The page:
Range and Habitat: Red foxes are one of the world's most widespread animals in the order Carnivora, occurring throughout North America, Europe, Asia, and parts of Australia. Red foxes were introduced to Australia and N. America from Europe, but there is a subspecies of red fox, the Sierra Nevada red fox, that is native to California. The Sierra Nevada red fox is probably the most rare and endangered red fox subspecies in North America.
Red foxes are primarily crepuscular (active at dawn and dusk) and nocturnal (active at night). Red foxes are generally solitary but will occasionally hunt in pairs. Individuals and family groups often occupy underground dens, and the same den is often used over many generations.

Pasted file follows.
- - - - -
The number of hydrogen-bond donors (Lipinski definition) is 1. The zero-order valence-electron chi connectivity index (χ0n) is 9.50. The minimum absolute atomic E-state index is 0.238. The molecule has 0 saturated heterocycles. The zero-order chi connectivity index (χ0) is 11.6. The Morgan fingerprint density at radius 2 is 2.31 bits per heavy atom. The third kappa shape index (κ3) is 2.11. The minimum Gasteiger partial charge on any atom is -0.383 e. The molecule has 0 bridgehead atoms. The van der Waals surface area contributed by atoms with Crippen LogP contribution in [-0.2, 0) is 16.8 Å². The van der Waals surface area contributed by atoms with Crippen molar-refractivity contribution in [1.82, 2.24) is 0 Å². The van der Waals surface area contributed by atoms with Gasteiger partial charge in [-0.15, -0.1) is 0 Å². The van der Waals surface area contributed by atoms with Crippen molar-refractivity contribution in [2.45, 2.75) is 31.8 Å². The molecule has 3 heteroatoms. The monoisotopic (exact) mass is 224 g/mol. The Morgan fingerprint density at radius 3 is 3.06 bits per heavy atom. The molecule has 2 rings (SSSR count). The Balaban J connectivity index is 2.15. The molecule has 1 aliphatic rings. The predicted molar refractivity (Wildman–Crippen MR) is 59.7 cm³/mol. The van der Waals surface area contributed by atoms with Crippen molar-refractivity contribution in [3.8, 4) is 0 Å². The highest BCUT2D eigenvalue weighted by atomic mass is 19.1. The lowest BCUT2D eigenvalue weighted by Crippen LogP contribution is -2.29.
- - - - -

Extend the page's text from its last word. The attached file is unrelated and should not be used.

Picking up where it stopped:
Red foxes are omnivores that prey on rodents, cottontail rabbits, insects, and carrion, but will also eat grasses and fruit.
Fun Facts: Red foxes are generally considered to be the largest species of fox with some males weighing as much as 30 pounds. Despite their name, red foxes can also be black (melanistic), tawny yellow, or pale gray, although the reddish-orange pelt is usually the most common.